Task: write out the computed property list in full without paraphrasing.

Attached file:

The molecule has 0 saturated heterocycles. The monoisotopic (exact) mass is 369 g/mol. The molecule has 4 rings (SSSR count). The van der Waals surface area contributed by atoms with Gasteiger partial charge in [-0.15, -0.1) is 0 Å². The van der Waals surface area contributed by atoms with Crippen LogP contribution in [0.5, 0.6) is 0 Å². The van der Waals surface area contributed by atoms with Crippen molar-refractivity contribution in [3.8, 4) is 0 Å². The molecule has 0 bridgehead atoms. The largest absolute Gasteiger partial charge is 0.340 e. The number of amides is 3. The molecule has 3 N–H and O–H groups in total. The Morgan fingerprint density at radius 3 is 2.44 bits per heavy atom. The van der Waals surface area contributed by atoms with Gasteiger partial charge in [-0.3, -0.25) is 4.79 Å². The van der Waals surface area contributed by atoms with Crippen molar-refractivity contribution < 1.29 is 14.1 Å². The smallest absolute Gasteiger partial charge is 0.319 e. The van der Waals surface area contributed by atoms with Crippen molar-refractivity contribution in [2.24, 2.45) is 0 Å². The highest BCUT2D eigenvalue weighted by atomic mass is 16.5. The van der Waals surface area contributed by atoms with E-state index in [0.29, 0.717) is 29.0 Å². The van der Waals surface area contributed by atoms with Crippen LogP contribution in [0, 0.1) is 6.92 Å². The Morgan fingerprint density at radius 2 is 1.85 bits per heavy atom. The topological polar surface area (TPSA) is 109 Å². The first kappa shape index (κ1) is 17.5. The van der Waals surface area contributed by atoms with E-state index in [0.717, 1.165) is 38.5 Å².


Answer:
The molecule has 0 saturated heterocycles. The monoisotopic (exact) mass is 369 g/mol. The molecule has 4 rings (SSSR count). The van der Waals surface area contributed by atoms with Gasteiger partial charge in [-0.15, -0.1) is 0 Å². The van der Waals surface area contributed by atoms with Crippen LogP contribution in [0.5, 0.6) is 0 Å². The van der Waals surface area contributed by atoms with Crippen molar-refractivity contribution in [3.8, 4) is 0 Å². The molecule has 0 bridgehead atoms. The largest absolute Gasteiger partial charge is 0.340 e. The number of amides is 3. The molecule has 3 N–H and O–H groups in total. The Morgan fingerprint density at radius 3 is 2.44 bits per heavy atom. The van der Waals surface area contributed by atoms with Gasteiger partial charge in [-0.3, -0.25) is 4.79 Å². The van der Waals surface area contributed by atoms with Crippen molar-refractivity contribution < 1.29 is 14.1 Å². The smallest absolute Gasteiger partial charge is 0.319 e. The van der Waals surface area contributed by atoms with Crippen molar-refractivity contribution in [2.24, 2.45) is 0 Å². The highest BCUT2D eigenvalue weighted by atomic mass is 16.5. The van der Waals surface area contributed by atoms with E-state index in [0.29, 0.717) is 29.0 Å². The van der Waals surface area contributed by atoms with Crippen LogP contribution in [0, 0.1) is 6.92 Å². The Morgan fingerprint density at radius 2 is 1.85 bits per heavy atom. The topological polar surface area (TPSA) is 109 Å². The first kappa shape index (κ1) is 17.5. The van der Waals surface area contributed by atoms with E-state index in [0.717, 1.165) is 38.5 Å².